Ho­gan roll­back will send smart growth swirling down the drain

Cecil Whig - - FRONT PAGE - Com­mu­nity Voice By TOM HOR­TON

Bay Jour­nal News Ser­vice

Crit­ics claim­ing Gov. Larry Ho­gan’s roll­back of mod­ern sep­tic tank re­quire­ments will mod­estly in­crease Ch­e­sa­peake Bay pol­lu­tion are mis­guided.

It’ll be a lot worse than they think.

Ho­gan’s ad­min­is­tra­tion is open­ing the gate not only for more-pol­lut­ing sep­tic sys­tems, but for a lot more of them — for a re­turn to the sprawl de­vel­op­ment that Mary­land has spent most of the last 20 years try­ing to chan­nel into smarter, cleaner growth.

Most of the 465,000 sep­tic tanks that serve Mary­land homes not hooked to sewage treat­ment plants aree one step up from out­houses and cesspools. They re­move bac­te­ria, but not the ni­tro­gen, from wastes flow­ing to ground­wa­ter, streams and rivers, and ul­ti­mately to the Bay, where it de­grades aquatic life.

The new­est sep­tics re­move twice as much ni­tro­gen, but not nearly as much as do Mary­land’s rapidly up­grad­ing sewage treat­ment plants.

In Septem­ber, the Mary­land Depart­ment of the En­vi­ron­ment said the state will no longer re­quire ni­tro­gen-re­mov­ing sep­tics, ex­cept on lots close to the wa­ter. This will make it cheaper for de­vel­op­ers to build in ru­ral land­scapes.

The ties be­tween sep­tic tanks and the coun­try­side are widely un­der­ap­pre­ci­ated. State health laws have long served as a crude sub­sti­tute for more pro­tec­tive ru­ral zon­ing, which bars de­vel­op­ment on sig­nif­i­cant acreages where soils were too soggy, too sloped, too rocky to pass “per­co­la­tion” tests re­quired to site sep­tic tanks.

“With­out sep­tic, you don’t have sprawl,” said Richard Hall, who was Mary­land’s sec­re­tary of plan­ning for eight years un­der Gov. Martin O’Mal­ley, Ho­gan’s pre­de­ces­sor.

His­tor­i­cally, in the ab­sence of pro­tec­tive ru­ral zon­ing, sep­tic perc tests steered de­vel­op­ment to­ward prime farm soils and big­ger lots — to­ward the sub­ur­ban sprawl that’s well doc­u­mented to in­crease air pol­lu­tion through more driv­ing, raise taxes as coun­ties ex­tend ser­vices and gob­ble up an av­er­age eight times as much land per house­hold than do homes con­nected to sew­ers.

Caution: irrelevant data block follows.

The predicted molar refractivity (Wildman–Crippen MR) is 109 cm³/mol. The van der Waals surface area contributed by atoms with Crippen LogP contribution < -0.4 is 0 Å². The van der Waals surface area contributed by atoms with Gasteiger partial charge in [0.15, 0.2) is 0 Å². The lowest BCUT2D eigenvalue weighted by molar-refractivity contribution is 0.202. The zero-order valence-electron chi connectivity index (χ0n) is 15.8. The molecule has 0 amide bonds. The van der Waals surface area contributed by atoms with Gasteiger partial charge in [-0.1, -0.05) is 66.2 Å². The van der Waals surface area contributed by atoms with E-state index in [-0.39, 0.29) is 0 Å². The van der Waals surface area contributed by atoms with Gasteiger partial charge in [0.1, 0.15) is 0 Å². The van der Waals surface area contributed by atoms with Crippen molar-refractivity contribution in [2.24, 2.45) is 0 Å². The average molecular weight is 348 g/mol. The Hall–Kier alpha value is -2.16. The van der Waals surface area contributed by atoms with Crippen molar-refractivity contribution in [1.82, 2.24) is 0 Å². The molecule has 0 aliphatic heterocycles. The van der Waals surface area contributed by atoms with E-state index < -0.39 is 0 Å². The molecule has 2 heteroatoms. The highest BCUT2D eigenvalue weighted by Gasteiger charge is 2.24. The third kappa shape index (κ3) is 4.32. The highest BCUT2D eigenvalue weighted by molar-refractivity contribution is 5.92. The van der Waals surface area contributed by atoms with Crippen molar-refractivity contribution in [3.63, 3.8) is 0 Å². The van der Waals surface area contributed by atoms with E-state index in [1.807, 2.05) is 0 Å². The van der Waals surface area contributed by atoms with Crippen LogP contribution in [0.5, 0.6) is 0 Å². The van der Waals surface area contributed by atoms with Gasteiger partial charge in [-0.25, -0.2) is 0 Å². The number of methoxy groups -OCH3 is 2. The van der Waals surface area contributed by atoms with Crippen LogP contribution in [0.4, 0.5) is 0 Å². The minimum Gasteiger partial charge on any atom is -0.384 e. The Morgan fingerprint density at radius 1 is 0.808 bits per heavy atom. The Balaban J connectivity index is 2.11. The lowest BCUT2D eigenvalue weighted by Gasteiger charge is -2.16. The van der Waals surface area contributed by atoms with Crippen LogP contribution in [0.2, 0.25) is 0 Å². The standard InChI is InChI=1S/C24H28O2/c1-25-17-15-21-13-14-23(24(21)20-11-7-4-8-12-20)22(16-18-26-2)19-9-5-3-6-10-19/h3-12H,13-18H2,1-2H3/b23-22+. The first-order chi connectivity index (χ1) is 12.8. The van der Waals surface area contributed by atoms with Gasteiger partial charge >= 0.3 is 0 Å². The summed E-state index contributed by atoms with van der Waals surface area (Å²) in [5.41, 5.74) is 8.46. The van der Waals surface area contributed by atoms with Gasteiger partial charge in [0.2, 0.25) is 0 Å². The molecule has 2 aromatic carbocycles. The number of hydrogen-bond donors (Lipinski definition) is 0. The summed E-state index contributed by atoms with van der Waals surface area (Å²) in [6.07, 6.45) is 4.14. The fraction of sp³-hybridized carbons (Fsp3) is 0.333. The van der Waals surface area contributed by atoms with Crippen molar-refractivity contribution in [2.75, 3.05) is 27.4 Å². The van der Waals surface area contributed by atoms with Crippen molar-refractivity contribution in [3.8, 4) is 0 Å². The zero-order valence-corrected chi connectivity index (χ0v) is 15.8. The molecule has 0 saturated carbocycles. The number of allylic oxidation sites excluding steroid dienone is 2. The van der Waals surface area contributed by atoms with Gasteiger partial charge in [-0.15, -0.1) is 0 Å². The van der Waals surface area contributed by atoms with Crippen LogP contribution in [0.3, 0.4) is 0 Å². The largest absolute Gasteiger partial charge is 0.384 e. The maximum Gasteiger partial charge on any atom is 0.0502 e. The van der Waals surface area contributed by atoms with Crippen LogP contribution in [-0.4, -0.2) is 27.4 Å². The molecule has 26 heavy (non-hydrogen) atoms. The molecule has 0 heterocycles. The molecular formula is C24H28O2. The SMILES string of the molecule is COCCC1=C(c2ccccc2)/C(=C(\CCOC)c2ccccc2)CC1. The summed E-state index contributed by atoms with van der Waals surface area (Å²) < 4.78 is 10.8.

So with Mary­land look­ing at a pro­jected in­crease of 1 mil­lion peo­ple and 500,000 house­holds by 2040, one of the big­gest ques­tions for the en­vi­ron­ment and for qual­ity of life is this: How many will be on sew­ers, how many on sep­tic?

Min­i­miz­ing sep­tic tanks seemed the log­i­cal an­swer to Hall and his boss, O’Mal­ley. In 2012, they crafted a widely ac­cepted law that dra­mat­i­cally lim­ited de­vel­op­ment on sep­tic tanks wher­ever the land­scape was “pre­dom­i­nantly agri­cul­ture and for­est.” About the same time, O’Mal­ley re­quired all new sep­tics to re­move ni­tro­gen, mak­ing sprawl de­vel­op­ment more ex­pen­sive, but also less pol­lut­ing.

Some ru­ral coun­ties chafed, most no­tably Ce­cil County. Of­fi­cials there sub­mit­ted for state plan­ning’s re­view a zon­ing map that es­sen­tially said “in your face” to re­stric­tions on sep­tic- based de­vel­op­ment on farms and forest­land. A county plan­ning of­fi­cial com­pared then- Sec­re­tary Hall to Adolf Hitler.